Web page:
Art sticks, commerce does not. Not that you do it to last. Peter Grant famously sold out Led Zeppelin's royalty interest because he thought no one would want their music in the future. Artists are so wrapped up in the moment, that the future is unfathomable.

Artists don't have plans. Those are for corporations.

Artists know that one production can not only change their fortune, but the entire world.

Artists know it's not how you look, but what you sing and play.

Artists are always learning.

Artists are always questioning.

Artists were not the popular ones in high school. And chances are they're not the popular ones today. Oh, everybody might know their name, but they're often socially awkward and unable to fully integrate.

How did we get so off track? How did the message get so muddled?

Blame MTV, it put a lot more money into the music equation. And the suits wanted more of it, so they took control from the artists.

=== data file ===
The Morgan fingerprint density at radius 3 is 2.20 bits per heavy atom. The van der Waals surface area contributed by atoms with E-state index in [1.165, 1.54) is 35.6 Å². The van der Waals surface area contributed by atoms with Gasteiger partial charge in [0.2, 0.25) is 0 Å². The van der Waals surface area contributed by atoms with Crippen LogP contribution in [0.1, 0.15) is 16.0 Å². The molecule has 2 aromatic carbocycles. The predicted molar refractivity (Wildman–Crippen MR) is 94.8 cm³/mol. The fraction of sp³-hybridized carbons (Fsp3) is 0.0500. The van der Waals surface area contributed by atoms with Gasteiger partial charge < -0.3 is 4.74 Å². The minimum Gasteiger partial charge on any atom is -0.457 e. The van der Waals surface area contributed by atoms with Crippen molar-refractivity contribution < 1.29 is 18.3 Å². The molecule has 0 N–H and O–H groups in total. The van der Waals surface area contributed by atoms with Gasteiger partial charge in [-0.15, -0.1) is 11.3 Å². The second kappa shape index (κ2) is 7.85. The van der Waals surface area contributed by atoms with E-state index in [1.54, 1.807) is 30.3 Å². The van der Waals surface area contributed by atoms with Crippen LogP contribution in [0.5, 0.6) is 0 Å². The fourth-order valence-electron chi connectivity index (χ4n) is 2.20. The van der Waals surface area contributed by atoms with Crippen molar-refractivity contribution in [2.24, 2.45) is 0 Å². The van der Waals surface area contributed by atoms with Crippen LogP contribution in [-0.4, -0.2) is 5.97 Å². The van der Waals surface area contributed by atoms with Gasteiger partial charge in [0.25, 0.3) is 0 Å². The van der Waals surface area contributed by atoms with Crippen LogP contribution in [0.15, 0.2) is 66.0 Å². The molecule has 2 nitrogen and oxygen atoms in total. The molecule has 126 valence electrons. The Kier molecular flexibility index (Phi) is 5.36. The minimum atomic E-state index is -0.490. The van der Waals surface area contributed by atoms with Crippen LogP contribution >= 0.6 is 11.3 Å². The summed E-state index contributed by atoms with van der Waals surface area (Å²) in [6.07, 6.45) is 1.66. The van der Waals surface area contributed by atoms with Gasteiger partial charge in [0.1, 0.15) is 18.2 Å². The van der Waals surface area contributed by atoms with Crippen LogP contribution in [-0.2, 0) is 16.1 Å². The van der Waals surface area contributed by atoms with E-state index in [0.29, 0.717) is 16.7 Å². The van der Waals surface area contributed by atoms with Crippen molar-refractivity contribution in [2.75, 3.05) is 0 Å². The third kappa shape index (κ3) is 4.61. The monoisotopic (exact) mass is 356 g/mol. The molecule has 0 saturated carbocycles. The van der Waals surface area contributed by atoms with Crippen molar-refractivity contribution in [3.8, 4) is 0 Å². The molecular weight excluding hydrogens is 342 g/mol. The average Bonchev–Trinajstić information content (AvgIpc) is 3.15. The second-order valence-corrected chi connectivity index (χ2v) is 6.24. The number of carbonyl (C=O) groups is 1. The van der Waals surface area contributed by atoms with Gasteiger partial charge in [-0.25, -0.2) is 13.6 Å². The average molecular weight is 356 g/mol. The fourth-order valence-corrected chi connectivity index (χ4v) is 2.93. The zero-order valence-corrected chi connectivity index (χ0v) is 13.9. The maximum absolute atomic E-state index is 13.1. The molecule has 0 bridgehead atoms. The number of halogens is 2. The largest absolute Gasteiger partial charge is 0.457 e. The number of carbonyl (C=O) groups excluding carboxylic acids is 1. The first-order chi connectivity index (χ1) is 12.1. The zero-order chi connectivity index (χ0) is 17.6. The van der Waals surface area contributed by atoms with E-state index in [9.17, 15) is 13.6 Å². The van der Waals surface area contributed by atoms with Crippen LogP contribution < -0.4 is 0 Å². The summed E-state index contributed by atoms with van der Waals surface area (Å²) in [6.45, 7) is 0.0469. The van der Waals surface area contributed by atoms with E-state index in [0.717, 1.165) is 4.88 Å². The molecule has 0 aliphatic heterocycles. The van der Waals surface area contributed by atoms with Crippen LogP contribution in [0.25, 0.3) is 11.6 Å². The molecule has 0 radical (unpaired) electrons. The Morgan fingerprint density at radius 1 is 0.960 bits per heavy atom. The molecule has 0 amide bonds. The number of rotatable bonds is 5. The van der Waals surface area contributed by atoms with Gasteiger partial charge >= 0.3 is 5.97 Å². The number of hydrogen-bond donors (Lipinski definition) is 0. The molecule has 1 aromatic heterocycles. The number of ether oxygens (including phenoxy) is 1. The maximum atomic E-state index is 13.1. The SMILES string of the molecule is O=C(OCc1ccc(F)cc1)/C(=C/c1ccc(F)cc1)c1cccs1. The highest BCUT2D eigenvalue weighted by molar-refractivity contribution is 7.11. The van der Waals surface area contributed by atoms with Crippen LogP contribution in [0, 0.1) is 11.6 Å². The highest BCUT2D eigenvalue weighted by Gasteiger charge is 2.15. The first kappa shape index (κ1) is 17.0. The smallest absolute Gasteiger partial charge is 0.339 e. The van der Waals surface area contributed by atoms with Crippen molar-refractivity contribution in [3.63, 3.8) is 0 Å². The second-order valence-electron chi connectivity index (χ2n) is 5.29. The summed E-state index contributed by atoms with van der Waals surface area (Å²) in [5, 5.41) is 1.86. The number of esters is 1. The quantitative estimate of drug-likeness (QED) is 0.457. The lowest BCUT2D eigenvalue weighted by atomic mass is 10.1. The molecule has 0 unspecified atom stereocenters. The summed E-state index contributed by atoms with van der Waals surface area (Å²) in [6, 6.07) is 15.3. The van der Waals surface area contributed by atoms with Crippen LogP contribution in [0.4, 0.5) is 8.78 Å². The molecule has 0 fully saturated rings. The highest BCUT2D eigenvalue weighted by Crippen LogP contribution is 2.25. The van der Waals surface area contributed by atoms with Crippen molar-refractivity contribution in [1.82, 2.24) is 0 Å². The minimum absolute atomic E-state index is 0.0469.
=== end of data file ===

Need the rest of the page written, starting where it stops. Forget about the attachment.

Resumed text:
And then income inequality left the creative class so far behind, it didn't even know it.

And then reality TV made it possible for everybody to become a star, even without talent.

And then the Internet removed all barriers to entry.

And parents told their kids they were not only talented, but deserving of an audience.

And the end result is we've got a lot of me-too stuff that is almost a parody of itself. Because we no longer have artists, but wannabe business people.

If you can't say no to the corporation, if you can't leave money on the table, if you've got nothing to say…

Then we're not interested, not for long.

"Raging Against Hacks With Matt Taibbi":

Relevant quotes:

"I think people are more willing to trust individuals than they are organizations."

"…journalists should be dark, funny, mean people. It's appropriate for their antagonistic, adversarial role."

"I think it's a lost art in this country – developing that narrative voice where readers connect with you as a human being. They want to see how you react individually to things. And if you think something is outrageous, and you write about it in a tone without outrage, then that's just deception, you know?"